By Jared Edgar McKnight, MLA '21; John Gerard Perez, B.Arch '21; Christina Shin, B.Arch '21

The 1950s displacement and demolition of the Bunker Hill community initiated the roll-out of an “unwelcome mat” in DTLA, culminating in current streetscape conditions that cater to vehicles, while pedestrians are relegated to the tiny spaces between buildings and curb lines. These restrictive and unwelcoming conditions are supported and enforced by prohibitive codes and regulations, with disproportionate impacts on our most vulnerable and marginalized citizens.
WELCOME mat – envisions a new, collaborative model for the urban realm, redefining the transition from inside to outside and widening the threshold of interface to accommodate a more welcoming public realm system. This new model of land care and ownership extends parcel sizes for existing buildings to activate the pedestrian experience by radically expanding a system of park spaces and service-oriented programs that serve to welcome all individuals into a collective public realm.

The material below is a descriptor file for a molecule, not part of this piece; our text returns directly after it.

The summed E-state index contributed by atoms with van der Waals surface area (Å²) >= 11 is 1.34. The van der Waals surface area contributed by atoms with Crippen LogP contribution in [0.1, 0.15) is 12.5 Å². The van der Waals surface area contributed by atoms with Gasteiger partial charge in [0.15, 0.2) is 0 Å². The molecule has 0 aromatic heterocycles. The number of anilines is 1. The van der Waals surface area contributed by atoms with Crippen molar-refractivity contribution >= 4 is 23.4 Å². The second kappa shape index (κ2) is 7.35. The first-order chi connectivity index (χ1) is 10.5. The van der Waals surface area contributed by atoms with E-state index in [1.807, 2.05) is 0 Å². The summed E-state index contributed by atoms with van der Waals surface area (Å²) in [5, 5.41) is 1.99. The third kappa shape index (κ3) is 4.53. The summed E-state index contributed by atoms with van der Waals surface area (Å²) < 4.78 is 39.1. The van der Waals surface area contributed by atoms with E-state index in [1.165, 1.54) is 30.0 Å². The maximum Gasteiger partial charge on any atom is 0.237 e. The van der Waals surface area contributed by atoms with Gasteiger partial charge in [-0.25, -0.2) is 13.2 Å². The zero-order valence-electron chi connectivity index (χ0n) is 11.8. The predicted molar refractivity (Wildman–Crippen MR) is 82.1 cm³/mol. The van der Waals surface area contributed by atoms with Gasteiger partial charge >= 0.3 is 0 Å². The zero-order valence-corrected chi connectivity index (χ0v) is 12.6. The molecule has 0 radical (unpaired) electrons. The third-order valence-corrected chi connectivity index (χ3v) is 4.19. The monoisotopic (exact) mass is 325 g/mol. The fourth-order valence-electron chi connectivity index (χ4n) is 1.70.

WELCOME mat extends parcel sizes for existing buildings into the public realm, incentivizing building owners to extend meaningful programs and services for all citizens into redistributed lot sizes, enhancing the public realm with bonus incentives for opportunities created for small and minority-owned businesses and public social services focused on unhoused and other disenfranchised communities.

This re-imagination of the public realm expands opportunities for interface and interaction exponentially, through a legible and engaging delivery of programs and services that obliterates the barriers to access, and welcomes everyone into a redesigned, incentivized, and dignified public realm model – a place where everyone is welcome.